Cain denies allegation he had a 13-year affair

Herman Cain on Monday denied accusations of an extramarital affair, the latest in a string of allegations of sexual impropriety that have dogged the Republican presidential candidate.

Ginger White, an Atlanta businesswoman, claimed that she and Cain had engaged in a 13-year-long affair during which Cain would fly her across the country and lavish her with gifts and expensive dinners.

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During an interview on CNN, Cain described White as "an acquaintance who I thought was a friend" and categorically denied ever having a sexual relationship with the woman.

White, however, told Fox 5 Atlanta she and Cain were engaged in an ongoing affair for a significant amount of time, and that she was aware Cain was married.

“It was pretty simple,” White said. “It wasn't complicated. I was aware that he was married. And I was also aware I was involved in a very inappropriate situation, relationship.”

White provided the television station with phone records that show dozens of phone calls and text messages between her and Cain's private cellphone, including some made as late as 4:26 a.m. The latest of the correspondences came just two months ago, although White says the physical part of their relationship concluded about eight months ago, when Cain declared his candidacy.

“He made it very intriguing,” White said of the affair. “It was fun. It was something that took me away from my humdrum life at the time. And it was exciting.”

The former Godfather's Pizza CEO said that while he has known White for more than a decade, they never had an affair. Asked repeatedly by CNN anchor Wolf Blitzer whether he had any romantic relationship with the woman or if she would be able to produce evidence of a relationship, Cain repeatedly answered no.

"I'm not at liberty to respond to something … until I know exactly what the claims are," Cain said.

Cain implied that White was a professional friend who did not know his family, but that they had not previously worked together. Cain also said he has been "trying to help" White find a job and aided her financially.

In her interview with the Fox affiliate, White admitted to being unemployed, and to having been subjected to a restraining order from a former business partner who alleged that White sent threatening text messages.

Sharon Bialek, one of two women to publicly accuse Cain of sexual harassment, said Cain made inappropriate advances after she met with him to discuss career advice.

Bialek said Cain groped her and said, "You want a job, don't you?"

But White said that Cain never harassed her or made unwanted advances or suggestions.

“Very much confident, very much sure of himself,” White told Fox 5 Atlanta, describing Cain. “Very arrogant in a playful sometimes way. Very, ah — Herman Cain loves Herman Cain.”

White also said she was bothered by the way Cain denied sexual harassment claims by his other accusers.

“It bothered me that they were being demonized, sort of, they were treated as if they were automatically lying, and the burden of proof was on them,” White said. “I felt bad for them.”

She also denied having ulterior motives for coming forward, saying she only did so because of media scrutiny.

“I'm not proud,” White said. “I didn't want to come out with this. I did not.”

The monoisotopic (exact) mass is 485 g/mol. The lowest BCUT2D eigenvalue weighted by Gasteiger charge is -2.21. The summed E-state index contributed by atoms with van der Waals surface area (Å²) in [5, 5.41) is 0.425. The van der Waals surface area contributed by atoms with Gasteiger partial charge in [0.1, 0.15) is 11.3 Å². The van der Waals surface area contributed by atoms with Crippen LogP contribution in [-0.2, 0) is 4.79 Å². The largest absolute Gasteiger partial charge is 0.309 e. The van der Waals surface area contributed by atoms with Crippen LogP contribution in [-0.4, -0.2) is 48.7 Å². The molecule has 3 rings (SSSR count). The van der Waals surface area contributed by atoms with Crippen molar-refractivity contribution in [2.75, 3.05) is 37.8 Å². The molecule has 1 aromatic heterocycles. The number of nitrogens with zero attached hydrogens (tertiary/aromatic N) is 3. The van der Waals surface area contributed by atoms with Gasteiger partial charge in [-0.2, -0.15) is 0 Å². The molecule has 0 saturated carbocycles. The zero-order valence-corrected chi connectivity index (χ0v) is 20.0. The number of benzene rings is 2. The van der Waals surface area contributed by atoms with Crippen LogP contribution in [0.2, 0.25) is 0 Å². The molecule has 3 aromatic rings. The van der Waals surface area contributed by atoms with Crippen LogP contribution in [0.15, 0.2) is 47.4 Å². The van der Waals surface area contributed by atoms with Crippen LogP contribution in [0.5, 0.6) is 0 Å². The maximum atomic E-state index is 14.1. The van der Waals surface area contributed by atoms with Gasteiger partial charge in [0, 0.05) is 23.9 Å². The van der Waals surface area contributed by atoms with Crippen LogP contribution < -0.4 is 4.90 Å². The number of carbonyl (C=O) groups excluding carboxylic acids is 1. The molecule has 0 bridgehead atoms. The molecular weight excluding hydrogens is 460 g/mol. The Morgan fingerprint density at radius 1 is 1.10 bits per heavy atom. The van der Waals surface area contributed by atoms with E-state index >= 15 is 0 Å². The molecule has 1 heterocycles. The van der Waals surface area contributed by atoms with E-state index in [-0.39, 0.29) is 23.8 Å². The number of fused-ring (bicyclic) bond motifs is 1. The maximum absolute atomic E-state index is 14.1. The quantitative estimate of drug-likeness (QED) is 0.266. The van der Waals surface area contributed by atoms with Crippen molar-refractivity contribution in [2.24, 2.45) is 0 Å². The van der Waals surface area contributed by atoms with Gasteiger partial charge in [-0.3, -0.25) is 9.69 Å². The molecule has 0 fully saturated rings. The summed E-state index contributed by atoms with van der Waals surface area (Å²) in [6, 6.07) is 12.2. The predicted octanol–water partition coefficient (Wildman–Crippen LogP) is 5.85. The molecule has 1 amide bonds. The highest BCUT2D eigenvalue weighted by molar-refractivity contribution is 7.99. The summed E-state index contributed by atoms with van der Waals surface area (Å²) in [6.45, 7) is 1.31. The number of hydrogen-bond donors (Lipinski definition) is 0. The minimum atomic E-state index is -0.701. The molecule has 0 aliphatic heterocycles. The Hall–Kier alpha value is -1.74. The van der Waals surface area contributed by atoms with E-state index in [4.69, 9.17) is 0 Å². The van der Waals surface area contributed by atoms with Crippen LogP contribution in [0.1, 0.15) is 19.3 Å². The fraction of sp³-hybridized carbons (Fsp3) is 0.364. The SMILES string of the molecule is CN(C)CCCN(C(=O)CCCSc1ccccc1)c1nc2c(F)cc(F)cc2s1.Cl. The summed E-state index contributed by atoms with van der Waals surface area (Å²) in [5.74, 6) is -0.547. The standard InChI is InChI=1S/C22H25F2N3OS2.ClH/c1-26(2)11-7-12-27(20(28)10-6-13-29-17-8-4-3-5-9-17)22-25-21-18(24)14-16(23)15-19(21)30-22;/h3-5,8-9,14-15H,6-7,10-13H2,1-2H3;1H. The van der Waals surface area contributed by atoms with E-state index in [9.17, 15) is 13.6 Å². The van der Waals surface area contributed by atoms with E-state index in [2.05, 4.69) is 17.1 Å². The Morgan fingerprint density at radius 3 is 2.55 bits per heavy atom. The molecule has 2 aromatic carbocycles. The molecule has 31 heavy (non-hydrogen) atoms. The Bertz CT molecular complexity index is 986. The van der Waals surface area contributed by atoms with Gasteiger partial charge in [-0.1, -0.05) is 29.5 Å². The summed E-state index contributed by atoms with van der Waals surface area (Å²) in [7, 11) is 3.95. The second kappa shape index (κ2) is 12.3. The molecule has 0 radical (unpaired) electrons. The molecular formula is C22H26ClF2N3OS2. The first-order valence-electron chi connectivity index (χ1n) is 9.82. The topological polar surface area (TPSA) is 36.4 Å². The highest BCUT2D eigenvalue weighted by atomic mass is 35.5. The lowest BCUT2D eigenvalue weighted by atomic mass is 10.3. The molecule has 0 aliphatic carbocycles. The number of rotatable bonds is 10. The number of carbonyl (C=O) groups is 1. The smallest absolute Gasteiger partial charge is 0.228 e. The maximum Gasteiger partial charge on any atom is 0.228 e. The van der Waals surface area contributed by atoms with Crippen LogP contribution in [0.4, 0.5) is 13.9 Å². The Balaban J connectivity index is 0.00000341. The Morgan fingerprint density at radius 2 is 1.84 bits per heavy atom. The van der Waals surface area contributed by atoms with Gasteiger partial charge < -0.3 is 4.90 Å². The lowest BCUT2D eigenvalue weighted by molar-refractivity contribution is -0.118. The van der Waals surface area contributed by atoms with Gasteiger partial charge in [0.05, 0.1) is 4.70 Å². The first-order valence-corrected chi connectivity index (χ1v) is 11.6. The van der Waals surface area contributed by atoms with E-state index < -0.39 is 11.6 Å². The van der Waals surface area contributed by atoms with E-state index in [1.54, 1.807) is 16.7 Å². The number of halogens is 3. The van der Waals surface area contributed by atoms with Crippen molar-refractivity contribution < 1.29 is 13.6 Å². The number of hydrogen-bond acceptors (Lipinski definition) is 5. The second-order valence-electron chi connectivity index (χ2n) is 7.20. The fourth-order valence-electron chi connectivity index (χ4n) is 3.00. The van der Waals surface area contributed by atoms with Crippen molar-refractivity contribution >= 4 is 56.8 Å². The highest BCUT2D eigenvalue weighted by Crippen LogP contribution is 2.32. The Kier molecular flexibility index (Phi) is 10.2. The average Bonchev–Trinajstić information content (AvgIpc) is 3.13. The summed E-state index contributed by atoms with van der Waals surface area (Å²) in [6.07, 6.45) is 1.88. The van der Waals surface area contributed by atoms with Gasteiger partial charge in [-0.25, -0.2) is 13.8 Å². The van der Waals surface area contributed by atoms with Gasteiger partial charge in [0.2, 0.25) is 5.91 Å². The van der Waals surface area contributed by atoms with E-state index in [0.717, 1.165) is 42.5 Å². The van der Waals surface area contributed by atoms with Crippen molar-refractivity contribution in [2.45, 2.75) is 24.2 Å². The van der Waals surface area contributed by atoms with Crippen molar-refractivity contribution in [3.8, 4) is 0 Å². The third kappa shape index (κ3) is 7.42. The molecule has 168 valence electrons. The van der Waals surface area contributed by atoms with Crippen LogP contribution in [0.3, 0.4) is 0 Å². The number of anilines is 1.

Cain's attorney, Lin Wood, dismissed the comparison between White and Bialek in a statement released to Fox 5 Atlanta on Monday, but did not deny the affair took place.

"This is not an accusation of harassment in the workplace — this is not an accusation of an assault — which are subject matters of legitimate inquiry to a political candidate," Wood said. "Rather, this appears to be an accusation of private, alleged consensual conduct between adults — a subject matter which is not a proper subject of inquiry by the media or the public. No individual, whether a private citizen, a candidate for public office or a public official, should be questioned about his or her private sexual life. The public's right to know and the media's right to report has boundaries, and most certainly those boundaries end outside of one's bedroom door."

Cain said that all of the claims were "baseless" and that the new allegations were a signal that "somebody's awfully afraid" of his campaign.

In a statement released late Monday, Cain accused "detractors" of "trying once again to derail the Cain Train with more accusations of past events that never happened."

“I have spoken directly to the American people and have been 100 percent honest with them," Cain said.

But the candidate signaled that he would not continue to address the allegations beyond his initial denial.

"I will not fight false claims, as it is not what America needs or wants,” Cain said.

Cain's campaign has been in a freefall since numerous sexual harassment claims surfaced earlier this month. After once leading the Republican presidential race, Cain has slipped to third in most national polls, with support continuing to slide.

Cain said that he would not consider dropping out of the Republican race, despite the latest round of allegations.

"As long as my wife is behind me, I'm staying in this race," he said on CNN. "If I drop out because of this kind of mess … the system wins."

Cain acknowledged having spoken to his wife about the latest accusations, and described her as supportive.

"My wife's reaction was very similar to mine — ‘Here we go again,’ ” Cain said.

The candidate also dismissed questions about whether the mounting number of accusations validated them, saying he simply had met too many people over his life as a businessman.

"There's probably an infinite number of people who could come forward with a story," Cain said.

Cain concluded the interview by saying that he planned to spend the evening having "a nice steak dinner, because [I've] done nothing wrong."



— This story was last updated at 6:58 p.m.